Different than what I was going for are probably words that describe most things for me. There’s that river again, which I cannot push. Trust and go with the flow. Again.
And maybe believe in yourself and know that you / I / we can make good come from every challenge.
Back to the birthday cake and it turned out tasting, if not looking, perfect. Almond poppy seed layers from this base recipe, cream cheese frosting, and a few splashes of color from mostly natural food dyes, which was part of the project.
What all that has to do with today’s recipe, I’m not entirely sure. Other than we like poppy seeds in this house. And raisins. And cake, in various forms. Occasionally.
Fittingly though, I first made this beet + seed loaf cake, a major spin-off from Nigel Slater’s popular original, for a Mad Hatter Tea Party at work last spring. The party was for our volunteers and since most of them are retired master gardeners who also love earthy flavors and garden-inspired things, the cake was quickly gobbled up with approval. The tweaks I gave the original involve substantially less sugar and some more wholesome flours and it’s safe to say this is more of a breakfast or snack loaf, rather than a sugar rush in a slice.
Beet + Seed Loaf Cake, makes 1 9×5 or 8×4-inch loaf
Recipe updated: 6/12/2021
The flours can be changed here, depending on what’s on hand. Instead of chickpea, sorghum or millet are great substitutes. I used ground flax seeds here instead of eggs, but an earlier version of this made with 2 eggs instead also resulted well.
2 Tbs. ground flax seeds
6 Tbs. water
100 grams / 1 cup chickpea flour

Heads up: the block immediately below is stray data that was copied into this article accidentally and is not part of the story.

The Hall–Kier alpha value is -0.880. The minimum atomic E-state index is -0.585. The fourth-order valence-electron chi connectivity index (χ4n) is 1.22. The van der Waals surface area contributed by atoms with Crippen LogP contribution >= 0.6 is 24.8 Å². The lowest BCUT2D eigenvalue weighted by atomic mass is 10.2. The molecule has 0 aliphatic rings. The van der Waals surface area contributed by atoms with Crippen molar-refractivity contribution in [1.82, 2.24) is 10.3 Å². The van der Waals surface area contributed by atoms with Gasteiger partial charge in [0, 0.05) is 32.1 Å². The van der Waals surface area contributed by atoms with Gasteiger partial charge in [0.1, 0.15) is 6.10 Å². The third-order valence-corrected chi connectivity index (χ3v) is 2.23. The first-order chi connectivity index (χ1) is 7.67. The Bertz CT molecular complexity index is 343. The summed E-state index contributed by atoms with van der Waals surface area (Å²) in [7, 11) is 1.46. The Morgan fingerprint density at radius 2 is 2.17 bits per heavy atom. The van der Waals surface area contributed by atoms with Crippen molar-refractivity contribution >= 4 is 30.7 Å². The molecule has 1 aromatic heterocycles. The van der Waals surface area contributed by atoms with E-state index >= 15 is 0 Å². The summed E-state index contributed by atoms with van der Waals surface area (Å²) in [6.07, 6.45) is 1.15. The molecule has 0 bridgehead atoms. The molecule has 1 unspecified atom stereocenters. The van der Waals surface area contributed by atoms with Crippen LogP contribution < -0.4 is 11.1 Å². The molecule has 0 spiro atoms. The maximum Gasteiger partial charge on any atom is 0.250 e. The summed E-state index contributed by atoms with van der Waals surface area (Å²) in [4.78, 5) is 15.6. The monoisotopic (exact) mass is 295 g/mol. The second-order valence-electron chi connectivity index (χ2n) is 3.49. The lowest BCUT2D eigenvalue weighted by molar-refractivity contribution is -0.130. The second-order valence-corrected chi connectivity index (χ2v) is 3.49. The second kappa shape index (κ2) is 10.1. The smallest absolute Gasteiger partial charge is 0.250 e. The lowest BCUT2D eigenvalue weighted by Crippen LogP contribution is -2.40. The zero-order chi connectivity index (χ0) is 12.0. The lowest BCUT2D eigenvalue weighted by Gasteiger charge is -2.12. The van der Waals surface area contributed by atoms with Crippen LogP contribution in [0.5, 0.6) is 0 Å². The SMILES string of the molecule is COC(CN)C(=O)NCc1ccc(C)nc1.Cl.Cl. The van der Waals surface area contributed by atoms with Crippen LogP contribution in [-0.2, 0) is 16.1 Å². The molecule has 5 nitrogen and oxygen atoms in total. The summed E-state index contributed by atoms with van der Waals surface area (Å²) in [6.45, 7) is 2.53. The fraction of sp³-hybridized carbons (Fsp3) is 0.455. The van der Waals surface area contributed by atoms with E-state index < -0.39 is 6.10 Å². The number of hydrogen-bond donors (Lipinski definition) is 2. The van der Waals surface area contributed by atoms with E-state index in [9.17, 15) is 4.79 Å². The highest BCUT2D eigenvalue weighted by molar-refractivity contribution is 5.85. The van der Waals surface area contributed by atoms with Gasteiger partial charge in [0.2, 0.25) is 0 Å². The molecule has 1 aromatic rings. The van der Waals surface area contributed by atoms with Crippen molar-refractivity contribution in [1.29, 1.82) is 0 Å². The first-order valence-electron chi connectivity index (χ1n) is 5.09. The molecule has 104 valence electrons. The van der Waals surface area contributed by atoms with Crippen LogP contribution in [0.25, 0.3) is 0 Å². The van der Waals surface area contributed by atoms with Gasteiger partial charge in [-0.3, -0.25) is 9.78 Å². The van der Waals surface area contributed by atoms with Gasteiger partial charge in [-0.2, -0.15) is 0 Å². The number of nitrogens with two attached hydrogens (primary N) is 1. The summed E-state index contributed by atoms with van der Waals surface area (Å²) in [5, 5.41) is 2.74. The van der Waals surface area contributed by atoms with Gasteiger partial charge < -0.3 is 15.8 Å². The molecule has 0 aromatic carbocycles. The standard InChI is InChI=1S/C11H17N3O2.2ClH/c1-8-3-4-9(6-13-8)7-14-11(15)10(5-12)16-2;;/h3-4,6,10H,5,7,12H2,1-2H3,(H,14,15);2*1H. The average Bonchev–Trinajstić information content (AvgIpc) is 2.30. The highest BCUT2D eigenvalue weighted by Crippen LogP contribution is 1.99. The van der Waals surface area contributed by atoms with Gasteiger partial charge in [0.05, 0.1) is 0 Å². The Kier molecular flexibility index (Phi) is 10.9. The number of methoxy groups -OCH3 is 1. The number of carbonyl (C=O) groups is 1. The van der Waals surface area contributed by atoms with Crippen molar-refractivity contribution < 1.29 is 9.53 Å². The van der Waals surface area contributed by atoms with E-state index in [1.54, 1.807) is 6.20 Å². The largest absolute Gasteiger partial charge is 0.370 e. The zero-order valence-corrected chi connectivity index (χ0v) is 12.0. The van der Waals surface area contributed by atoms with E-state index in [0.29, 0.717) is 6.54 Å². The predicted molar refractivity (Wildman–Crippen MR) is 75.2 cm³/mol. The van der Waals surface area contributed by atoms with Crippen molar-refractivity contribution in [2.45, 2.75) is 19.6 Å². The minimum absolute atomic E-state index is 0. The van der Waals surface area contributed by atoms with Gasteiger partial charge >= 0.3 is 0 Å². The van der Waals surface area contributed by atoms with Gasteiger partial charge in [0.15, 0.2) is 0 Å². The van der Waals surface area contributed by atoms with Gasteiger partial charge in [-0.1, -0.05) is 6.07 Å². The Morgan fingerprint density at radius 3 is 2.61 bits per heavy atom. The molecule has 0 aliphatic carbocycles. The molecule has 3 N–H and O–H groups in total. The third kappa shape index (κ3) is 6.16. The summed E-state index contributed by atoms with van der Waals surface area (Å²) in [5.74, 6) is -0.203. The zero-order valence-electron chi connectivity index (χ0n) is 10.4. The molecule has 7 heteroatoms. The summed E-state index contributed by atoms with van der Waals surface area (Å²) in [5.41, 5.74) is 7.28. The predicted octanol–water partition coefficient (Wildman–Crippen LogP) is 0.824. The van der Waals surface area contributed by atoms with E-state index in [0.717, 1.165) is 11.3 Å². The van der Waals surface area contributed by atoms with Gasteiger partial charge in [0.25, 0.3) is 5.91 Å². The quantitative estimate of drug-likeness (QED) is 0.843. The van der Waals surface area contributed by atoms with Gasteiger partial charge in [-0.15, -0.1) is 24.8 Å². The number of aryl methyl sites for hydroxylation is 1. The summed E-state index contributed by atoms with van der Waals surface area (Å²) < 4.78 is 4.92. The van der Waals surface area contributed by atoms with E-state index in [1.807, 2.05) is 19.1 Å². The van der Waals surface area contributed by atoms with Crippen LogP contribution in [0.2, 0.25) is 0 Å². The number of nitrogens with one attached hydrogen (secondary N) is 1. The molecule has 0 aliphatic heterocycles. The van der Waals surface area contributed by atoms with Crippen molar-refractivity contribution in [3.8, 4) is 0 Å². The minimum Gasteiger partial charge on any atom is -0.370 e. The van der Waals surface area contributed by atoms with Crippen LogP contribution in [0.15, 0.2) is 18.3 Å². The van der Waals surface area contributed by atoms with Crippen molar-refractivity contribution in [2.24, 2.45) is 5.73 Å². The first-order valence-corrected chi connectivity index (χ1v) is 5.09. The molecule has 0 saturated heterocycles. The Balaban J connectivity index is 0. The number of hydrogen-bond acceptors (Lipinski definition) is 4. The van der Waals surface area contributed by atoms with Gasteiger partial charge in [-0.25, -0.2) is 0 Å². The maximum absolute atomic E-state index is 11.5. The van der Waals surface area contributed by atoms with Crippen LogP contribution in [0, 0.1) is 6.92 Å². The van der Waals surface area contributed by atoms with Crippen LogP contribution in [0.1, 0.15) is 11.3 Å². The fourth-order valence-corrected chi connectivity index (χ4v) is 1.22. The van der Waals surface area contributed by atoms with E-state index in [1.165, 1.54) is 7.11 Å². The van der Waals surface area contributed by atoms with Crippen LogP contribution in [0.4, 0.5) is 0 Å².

70 grams / a scant 1/2 cup brown rice flour
25 grams / ¼ cup arrowroot flour
½ tsp baking soda 1 tsp. baking powder
½ tsp. salt
½ tsp ground cinnamon
1 tsp. vanilla extract ¼ cup coconut oil
½ cup plain, unsweetened yogurt (I used coconut yogurt)
70 grams / 1/3 cup cane sugar
150-170g / 5-6 oz. raw beet, shredded coarsely
juice of half a lemon
½ cup raisins
1/4 cup mixed seeds (sunflower, pumpkin, etc.)
4 tsp. poppy seeds, divided
Preheat the oven to 350F / 180C. Line a loaf pan with baking parchment. A 9×5 will yield a larger, more compact loaf, and a slightly smaller pan will yield slices that are taller.
In a small bowl, combine the flax and water and then set aside for a few minutes.
Stir together the flour, baking soda, baking powder, salt and cinnamon. In a separate bowl, mix the vanilla, coconut oil, applesauce, and brown rice syrup. Stir in the flax meal.
Grate the beetroot coarsely and fold into the mixture, then add the lemon juice, raisins, mixed seeds, and 2 teaspoons of poppy seeds. Then stir in the flour mixture.
Pour the mixture into the cake pan, smooth the top, and then sprinkle over the remaining 2 teaspoons of poppy seeds. Bake for 50-55 minutes and test with a toothpick to see if done. The cake should be moist inside but not sticky.
Leave the loaf to cool for a good 20 minutes before turning out of its pan on to a cooling rack.